Curse of Chucky (Movie Review)

Spencer's rating: ★ ★ ★ ★ Director: Don Mancini | Release Date: 2013

Crappy franchises are all alike, but the Child’s Play sequels are wackily great in their own way. When Don Mancini announced follow up plans to 2004’s bonkers Seed of Chucky, he mentioned a sequel as well as a remake. Fans weren’t sure which one to expect when Universal booted Curse of Chucky straight-to-video in 2013 with little fanfare, and the first time viewer’s uncertainty is part of what makes it so much fun.

After her mother commits suicide, Nica Pierce (Fiona Dourif) is overwhelmed--with the funeral arrangements, the arrival of several house guests, and family members who are desperate to move her into an assisted living facility so they can sell her huge house and collect their windfall (Nica has been wheelchairbound since birth). The last thing on her mind is the Good Guys doll that arrived mysteriously on the last day of her mother’s life. While Nica tries to deal with her family, her niece Alice bonds with the doll, thus kicking off a familiar chain of events: a lot of mysterious deaths with no obvious suspect and a child who insists that their doll is alive.

Where’s Tiffany? Where’s Glen/Glenda? What about those creepy redheaded twins Jennifer Tilly gave birth to? How did the grotesquely mangled, scarred Chucky turn back into a mint condition doll, looking almost like a Toddlers and Tiaras contestant who was conceived in the uncanny valley?

Fan reactions will be all over the place as far as this is concerned--some will be praising the horror movie Gods that we have a scary Chucky movie for the first time in 25 years, while others will be disappointed that the franchise gave up on trying to out-sleaze and out-weird itself with each new entry. Bride of Chucky opened by cheekily suggesting that its prequel didn’t end in quite the way you remembered and kicked the series in a totally new direction. Curse of Chucky deflects this course in the opposite fashion, and you’re bound to ask yourself at least once if we’re all just supposed to pretend the last two or three movies never even happened.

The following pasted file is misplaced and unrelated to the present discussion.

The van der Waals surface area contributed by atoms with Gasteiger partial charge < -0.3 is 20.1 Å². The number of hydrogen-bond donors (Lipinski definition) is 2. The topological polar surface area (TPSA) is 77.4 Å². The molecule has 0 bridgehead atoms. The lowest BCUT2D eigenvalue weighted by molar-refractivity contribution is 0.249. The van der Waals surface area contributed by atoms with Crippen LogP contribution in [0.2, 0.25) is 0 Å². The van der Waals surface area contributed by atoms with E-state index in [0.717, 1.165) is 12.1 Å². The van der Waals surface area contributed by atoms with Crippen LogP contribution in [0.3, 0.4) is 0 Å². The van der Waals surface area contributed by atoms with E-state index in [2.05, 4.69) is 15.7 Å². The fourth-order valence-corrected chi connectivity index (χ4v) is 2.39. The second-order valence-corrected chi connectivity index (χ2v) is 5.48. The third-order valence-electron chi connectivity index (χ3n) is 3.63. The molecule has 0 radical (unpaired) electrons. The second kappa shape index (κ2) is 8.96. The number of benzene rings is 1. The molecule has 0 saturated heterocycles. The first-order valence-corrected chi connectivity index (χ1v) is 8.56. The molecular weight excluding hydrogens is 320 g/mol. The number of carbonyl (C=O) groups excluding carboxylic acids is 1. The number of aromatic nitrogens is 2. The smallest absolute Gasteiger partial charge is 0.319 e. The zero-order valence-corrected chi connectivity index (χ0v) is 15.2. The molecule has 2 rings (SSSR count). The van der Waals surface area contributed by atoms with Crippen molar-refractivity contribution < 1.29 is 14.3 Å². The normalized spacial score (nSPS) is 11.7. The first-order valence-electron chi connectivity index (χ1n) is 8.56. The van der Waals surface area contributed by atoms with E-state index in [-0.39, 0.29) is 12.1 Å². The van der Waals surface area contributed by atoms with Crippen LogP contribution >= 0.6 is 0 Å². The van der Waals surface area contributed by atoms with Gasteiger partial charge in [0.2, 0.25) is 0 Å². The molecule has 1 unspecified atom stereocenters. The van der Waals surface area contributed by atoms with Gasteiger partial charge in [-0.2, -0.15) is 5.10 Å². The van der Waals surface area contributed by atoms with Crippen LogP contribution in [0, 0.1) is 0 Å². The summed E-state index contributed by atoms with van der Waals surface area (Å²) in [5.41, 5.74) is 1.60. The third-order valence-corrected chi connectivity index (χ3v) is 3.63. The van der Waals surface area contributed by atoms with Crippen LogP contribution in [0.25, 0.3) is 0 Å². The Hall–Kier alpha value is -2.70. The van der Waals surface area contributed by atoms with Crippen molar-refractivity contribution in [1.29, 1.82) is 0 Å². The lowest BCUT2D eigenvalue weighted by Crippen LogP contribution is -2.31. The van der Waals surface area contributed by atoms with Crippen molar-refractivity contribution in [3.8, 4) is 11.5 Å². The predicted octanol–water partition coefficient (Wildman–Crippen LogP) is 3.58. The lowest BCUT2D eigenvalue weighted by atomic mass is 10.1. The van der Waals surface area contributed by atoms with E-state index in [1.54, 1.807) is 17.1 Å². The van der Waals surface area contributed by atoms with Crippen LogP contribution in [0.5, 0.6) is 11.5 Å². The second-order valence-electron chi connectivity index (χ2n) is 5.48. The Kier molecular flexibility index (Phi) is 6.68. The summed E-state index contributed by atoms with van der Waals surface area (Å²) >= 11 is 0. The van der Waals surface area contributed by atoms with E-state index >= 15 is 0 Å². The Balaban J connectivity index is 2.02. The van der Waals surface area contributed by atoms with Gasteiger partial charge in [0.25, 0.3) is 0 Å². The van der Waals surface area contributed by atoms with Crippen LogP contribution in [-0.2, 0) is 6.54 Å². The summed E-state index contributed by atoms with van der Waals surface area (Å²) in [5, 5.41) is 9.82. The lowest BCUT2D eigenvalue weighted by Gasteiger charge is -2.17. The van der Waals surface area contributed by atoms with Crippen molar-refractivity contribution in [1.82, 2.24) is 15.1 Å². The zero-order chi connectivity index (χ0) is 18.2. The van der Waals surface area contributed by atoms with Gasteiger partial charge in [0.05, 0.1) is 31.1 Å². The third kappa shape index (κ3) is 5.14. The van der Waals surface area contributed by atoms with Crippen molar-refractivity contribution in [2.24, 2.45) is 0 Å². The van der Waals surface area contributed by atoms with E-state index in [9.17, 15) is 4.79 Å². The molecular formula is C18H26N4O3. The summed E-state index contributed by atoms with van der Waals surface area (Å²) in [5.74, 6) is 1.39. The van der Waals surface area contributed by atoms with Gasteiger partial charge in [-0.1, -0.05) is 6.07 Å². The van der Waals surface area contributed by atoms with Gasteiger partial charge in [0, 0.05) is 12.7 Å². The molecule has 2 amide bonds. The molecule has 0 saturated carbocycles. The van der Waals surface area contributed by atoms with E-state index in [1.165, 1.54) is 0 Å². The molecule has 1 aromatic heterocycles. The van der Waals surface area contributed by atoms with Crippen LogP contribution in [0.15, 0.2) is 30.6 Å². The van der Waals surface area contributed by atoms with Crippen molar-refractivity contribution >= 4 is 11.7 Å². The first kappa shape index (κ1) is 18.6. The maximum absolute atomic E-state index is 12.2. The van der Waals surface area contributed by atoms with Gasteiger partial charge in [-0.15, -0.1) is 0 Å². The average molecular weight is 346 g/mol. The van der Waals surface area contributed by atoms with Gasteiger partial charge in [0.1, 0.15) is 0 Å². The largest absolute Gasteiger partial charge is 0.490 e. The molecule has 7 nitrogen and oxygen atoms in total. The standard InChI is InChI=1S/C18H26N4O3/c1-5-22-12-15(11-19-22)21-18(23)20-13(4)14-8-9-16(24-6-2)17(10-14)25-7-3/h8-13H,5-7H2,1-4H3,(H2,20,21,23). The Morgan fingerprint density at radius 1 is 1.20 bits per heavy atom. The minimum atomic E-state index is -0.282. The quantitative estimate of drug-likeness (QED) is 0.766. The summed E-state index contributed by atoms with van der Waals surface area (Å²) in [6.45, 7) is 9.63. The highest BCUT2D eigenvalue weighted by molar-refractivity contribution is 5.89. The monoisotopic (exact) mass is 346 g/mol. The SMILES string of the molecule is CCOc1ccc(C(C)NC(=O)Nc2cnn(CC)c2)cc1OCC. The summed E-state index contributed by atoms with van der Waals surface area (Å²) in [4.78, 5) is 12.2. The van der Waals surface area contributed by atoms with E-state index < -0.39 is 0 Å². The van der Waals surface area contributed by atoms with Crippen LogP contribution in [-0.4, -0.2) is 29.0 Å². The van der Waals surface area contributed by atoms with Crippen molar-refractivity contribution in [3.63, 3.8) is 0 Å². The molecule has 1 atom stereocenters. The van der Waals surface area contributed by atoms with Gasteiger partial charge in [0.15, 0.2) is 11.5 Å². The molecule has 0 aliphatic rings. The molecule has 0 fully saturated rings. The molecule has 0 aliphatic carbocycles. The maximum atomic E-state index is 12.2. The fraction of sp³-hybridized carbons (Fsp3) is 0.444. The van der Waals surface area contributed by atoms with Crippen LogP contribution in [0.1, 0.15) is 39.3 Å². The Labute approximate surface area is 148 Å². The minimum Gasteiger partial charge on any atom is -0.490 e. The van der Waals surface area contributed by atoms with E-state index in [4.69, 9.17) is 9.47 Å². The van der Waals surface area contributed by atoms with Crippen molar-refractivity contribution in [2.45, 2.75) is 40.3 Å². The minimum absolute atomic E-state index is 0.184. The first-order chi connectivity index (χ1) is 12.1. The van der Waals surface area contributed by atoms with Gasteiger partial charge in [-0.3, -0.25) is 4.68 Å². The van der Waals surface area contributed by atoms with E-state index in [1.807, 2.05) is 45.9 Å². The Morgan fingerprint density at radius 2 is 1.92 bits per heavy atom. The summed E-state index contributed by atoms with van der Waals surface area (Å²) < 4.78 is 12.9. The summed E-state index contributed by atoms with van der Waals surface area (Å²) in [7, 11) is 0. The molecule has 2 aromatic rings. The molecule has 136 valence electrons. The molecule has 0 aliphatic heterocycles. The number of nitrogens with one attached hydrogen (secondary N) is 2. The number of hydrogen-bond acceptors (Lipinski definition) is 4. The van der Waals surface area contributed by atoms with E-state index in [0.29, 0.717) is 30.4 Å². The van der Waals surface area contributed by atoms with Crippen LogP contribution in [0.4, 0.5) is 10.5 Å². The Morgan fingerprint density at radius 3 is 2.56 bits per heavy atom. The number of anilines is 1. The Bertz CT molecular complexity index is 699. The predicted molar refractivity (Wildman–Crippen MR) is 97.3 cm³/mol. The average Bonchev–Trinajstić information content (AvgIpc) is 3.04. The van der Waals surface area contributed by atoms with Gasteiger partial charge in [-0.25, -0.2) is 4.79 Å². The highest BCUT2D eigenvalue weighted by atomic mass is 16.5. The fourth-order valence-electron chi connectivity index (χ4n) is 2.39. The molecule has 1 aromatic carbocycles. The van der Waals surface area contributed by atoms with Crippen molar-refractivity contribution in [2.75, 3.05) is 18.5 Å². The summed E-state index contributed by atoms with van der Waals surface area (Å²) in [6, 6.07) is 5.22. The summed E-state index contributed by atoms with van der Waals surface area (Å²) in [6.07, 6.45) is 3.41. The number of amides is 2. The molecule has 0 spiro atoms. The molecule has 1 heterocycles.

In its own right, Curse of Chucky is atmospheric and clever, leagues above what you would expect of a straight-to-video late entry from a franchise that never really produced any masterpieces to begin with. Chucky’s new look ups the creep factor significantly, and the set’s a gorgeous mess, featuring a decaying house that looks like it hasn’t been remodeled since the Eisenhower administration and has more than a few hints of a hospital or an asylum. The cast is better than average, but Fiona Dourif in particular is great, taking her role seriously when no one would have blamed her for phoning it in. Mancini himself (who has written all six Child’s Play movies, and is currently at work on a seventh) conjures plenty of new tricks, from a dinner scene involving poisoned chili to the hilarious gimmick when a concerned husband puts a nanny cam in Chucky’s overalls, only to watch his impending murder on his laptop. The movie even manages to add backstory to the legend of Charles Lee Ray without ruining anything.

Eventually the movie tips its hand and reveals its connections to its predecessors, and for fans like me who love (or, in some instances, love-hate) these movies, the full-circle moments make the crummier prequels worth it. For a second time Mancini has revived his pet franchise when it needed it the most. Curse of Chucky should give every Child’s Play fan something to gnaw on--as well as hope for the future--regardless of which movies they prefer; and if you aren’t a Child’s Play fan, you wouldn’t be watching this movie in the first place.



A loophole in his parents' "anti-scary movie, pro-literacy" policy meant that Spencer had read Stephen King's entire body of work by the time he was in middle school. He soon discovered the horror and B-movie offerings on late night cable TV and was hooked for life. He currently lives, works, and writes in North Carolina.